Greens we have aplenty here thanks mostly to my arboretum: sequoia, eucalyptus, doug fir and more. Plus lots of wild rose hips for a touch of color. (Maybe rose hips would look good on a background of brown sedum?) I have ordered wreath rings and florist wire. Johnny just rolls his eyes. He doesn't think I need another project. I don't, but wreaths are a tradition! By the time I actually make the wreaths, hopefully I'll  have a camera to show them off. And hopefully, they'll look good enough to show off.

But wait! I do have cameras on the place! Three of them in fact: trail cameras. And they don't seem to mind my cheap memory cards. I have them set to take videos, but then I take still captures off some. Here are two recent still captures, first of "Split Ear", the doe with twins. In this photo, you can see why we dubbed her Split Ear.

And here is a young buck, just beginning to grow his antlers... and very curious about the trail camera.

A bear has been decorating the driveway the last few days with his poop. I put a trail camera there to try to capture him but all I got was Johnny walking up to get the mail yesterday.

!!!News flash!!! It's here!! I just walked up to get the mail and check the trail camera again and my camera was in the mailbox! And so was the expensive memory card I bought for it!! Now to read all the instructions and try not to mess anything up. This is the last blog without photos!! Hooray!!

Monday, September 9, 2013

Catching Up and Camera Angst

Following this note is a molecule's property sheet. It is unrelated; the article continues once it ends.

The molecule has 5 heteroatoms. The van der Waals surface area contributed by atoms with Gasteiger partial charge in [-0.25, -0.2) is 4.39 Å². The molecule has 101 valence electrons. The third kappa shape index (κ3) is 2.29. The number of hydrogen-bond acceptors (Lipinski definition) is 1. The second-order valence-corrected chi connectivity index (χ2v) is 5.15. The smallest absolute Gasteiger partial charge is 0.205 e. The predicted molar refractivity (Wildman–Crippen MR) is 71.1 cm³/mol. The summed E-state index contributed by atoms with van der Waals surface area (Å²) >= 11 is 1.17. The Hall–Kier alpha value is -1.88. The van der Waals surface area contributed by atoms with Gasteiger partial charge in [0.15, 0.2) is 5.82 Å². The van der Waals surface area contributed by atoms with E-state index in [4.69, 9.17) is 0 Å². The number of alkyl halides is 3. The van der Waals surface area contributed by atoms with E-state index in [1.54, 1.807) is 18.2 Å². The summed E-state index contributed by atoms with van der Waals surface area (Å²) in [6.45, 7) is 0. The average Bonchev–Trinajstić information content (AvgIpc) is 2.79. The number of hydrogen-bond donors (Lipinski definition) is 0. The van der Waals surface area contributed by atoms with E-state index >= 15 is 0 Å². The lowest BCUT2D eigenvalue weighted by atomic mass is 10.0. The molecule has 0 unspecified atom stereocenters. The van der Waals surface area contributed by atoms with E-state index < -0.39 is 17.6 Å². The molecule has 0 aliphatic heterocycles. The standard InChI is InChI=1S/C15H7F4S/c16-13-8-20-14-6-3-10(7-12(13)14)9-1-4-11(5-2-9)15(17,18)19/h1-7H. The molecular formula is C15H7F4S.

My plan for September, after our busy summer, was to catch up and keep up. My plan is not working well. On the plus side, I have caught up on horse hoof trimming. I'll post a few photos of horse hooves to illustrate. These are unposed, some covered with mud (it rained one day... a little), photos. I was desperate to use my fabulous new camera before I sent it back. That story later...

Oh, but first I can't resist showing how much I loved the zoom on this camera. There is a small hawk on top of the big snag in the photo below, with lots of swallows dive bombing it. I could not tell for sure with my binoculars what it was... but thought it was a Merlin.

Until I zoomed it up and looked at the resulting photo on my computer. An American Kestrel!

And high in a tree by Agency Creek was a dark blob I couldn't tell what was until I zoomed it up in my Nikon Coolpix L820...

Snoozing raccoon

But back to catching up... We managed to survey Dippers on Agency Creek for the first time in months and found this busy bird singing and foraging in his nesting territory.

On the way home from our weekly Black Oystercatcher (BLOY) check at Road's End (I do keep up on BLOY nest monitoring), we found an American Dipper at the Van Duzer Wayside, where we had not been able to find one for the last half a year. It used to be a simple matter of stopping at the wayside, walking to the creek, and seeing a Dipper. Here's hoping it appears for the North American Migration Count in two weeks. (Dippers are not migratory, but the count is for finding out who is here in the fall, migratory or not.)

Van Duzer Dipper

Ah yes, and here are some of those horses' hooves that I trimmed last week ...